In praise of e-portfolio

My name is Carmen, and I like e-portfolio….

There. I’ve said it. Confession made.

I’ve confessed to a few things in my time (I’m a pole dancer in my spare time, and I really never have seen all of Star Wars), but this is likely to be the most controversial.

But I do. I think e-portfolio is amazing. Genuinely.

And I know I’m not supposed to think that.  If there’s a social taboo amongst junior (senior?) doctors, it’s admitting that there are any benefits to the current assessment systems.

If there’s one thing that units orthopods, anaesthetists, and microbiologists, it’s a shared loathing for the e-portfolio.

But I quite like it.  I didn’t use to.  I used to agree with the prevailing thought that it was an instrument of torture devised by ARCP assessors to stop us enjoying the summer.

And I no longer think like that.

 

Here are my reasons for liking e-portfolio

Storage

It’s my career development in one neatly organised place.  I normally keep records of conferences I’ve attended and meetings I’ve gone to in a box that I keep meaning to sort out.  Every so often, the pile of papers escape into a second box which is often non-existent, and then start taking over my bed.  I keep meaning to sort it out, but I rarely do.  The last time I opened the box, there were papers in there from 2010. I dread to think what’s on the bottom, but I think it may come to life if it reaches sunlight.

Organised storage

Trying to write a summary of things I’d achieved over the past year (academic ARCP reviews – lovely things) used to be a total nightmare, and would normally involve wrestling THE BOX into submission and trying to find a diary of some sort.  Now, it’s all in one place.  Finding my research development evidence for my upgrade meeting took 10 minutes because it was all in e-portfolio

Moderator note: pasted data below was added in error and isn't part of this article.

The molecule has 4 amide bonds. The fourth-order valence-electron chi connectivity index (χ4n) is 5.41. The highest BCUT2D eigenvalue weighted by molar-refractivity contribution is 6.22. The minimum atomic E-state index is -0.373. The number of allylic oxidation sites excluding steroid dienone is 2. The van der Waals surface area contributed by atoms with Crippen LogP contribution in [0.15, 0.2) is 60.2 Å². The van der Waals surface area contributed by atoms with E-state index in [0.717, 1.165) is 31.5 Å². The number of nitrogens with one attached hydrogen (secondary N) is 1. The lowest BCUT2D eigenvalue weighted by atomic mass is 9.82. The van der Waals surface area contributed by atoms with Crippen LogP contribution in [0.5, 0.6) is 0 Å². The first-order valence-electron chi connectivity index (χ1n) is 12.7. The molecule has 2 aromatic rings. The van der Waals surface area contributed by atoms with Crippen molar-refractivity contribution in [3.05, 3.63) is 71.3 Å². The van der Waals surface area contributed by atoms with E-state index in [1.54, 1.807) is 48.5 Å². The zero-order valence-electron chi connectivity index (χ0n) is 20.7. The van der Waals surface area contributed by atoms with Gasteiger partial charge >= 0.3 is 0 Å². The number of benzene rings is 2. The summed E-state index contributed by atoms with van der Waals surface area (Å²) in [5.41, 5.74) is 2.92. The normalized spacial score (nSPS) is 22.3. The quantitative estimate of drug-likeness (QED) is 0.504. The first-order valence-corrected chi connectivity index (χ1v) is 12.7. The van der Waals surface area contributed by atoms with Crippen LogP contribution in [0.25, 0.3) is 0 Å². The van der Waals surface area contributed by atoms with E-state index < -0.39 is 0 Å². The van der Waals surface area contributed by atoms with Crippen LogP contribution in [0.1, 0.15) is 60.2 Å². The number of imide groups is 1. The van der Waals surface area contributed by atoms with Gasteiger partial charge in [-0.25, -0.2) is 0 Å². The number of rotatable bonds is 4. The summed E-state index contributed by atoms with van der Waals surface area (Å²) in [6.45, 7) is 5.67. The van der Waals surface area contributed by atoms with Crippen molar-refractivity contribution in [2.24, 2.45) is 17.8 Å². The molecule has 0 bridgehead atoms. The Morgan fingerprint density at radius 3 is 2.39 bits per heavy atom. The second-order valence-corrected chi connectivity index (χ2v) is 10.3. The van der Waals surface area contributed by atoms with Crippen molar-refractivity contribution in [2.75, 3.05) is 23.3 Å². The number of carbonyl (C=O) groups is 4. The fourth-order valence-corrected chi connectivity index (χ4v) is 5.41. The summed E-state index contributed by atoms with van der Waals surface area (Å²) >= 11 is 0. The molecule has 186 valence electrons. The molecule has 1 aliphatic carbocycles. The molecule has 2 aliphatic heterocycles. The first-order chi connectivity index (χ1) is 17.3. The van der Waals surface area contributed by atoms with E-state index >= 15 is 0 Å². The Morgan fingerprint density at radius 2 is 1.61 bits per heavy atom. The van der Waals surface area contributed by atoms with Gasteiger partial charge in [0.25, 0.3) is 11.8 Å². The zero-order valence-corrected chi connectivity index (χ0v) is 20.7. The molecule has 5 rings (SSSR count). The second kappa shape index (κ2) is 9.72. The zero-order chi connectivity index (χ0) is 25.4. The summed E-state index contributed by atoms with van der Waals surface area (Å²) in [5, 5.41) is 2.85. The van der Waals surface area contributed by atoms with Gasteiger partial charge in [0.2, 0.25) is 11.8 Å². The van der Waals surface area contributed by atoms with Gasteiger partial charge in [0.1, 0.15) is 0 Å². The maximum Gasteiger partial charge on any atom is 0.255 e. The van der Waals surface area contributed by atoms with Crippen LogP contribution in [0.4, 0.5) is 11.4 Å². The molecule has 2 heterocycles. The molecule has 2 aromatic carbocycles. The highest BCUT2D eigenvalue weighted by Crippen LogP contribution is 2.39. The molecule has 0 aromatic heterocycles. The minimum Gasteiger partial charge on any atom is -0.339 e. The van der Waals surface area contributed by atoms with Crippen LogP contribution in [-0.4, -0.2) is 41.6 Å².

It’s a way of showing the work that I actually do

I hadn’t realised this until recently, but some people go home after work and switch off.  I spend Sunday mornings dragging my friends out of bed so we can talk about a website whilst consuming far too much caffeine; I run away from barbecues so that I can spend the evenings doing journal clubs and trying to get Tweetdeck to work at a reasonable speed.  E-portfolio is a way of recording all of that, and it genuinely takes a minute of my time.  If I’ve spent an hour at journal club, why not spend 60 seconds inputting that?

It helps me learn

I don’t have an encyclopaedic memory.  I’m a paediatrics trainee for goodness sake, not an anaesthetist.  I don’t remember exactly what the Centor criteria are; or when to scan in UTI.  I don’t really want to trawl through Google every time I have a minor clinical point that I’m sure I’ve considered before.  What I need is one place that stores the answers; a universal notebook (even if it isn’t very pretty)

It stops me exploding

I like the reflective entries.  I think they’re difficult to write, and sometimes they can be very traumatic.  But looking back at some of the entries, I can remember how I’ve dealt with situations in the past.  More than that, sometimes I need to remember that I have survived, and that I can manage.  It can be cathartic writing about difficult things, and I find it helps me.

It’s MY record

It’s a space for me to share my concerns and worries about my training.  Yes, I discuss them with my educational supervisors; my TPDs are aware of my concerns, but that doesn’t mean that they are recorded anywhere or that anything is being done about them.  Part of me feels that I’m clawing back a tiny bit of control by creating a record of my training that isn’t controlled by an official view (or at least, not too much)

 

Ultimately, my e-portfolio is just that: mine.  I don’t use it to comply with the ARCP requirements or my educational supervisor’s demands (to be fair, I’m not convinced my ed sup can access it).  I use it for me, and as my training record.

And yes I will stand up and say, my name is Carmen, and I like e-portfolio.

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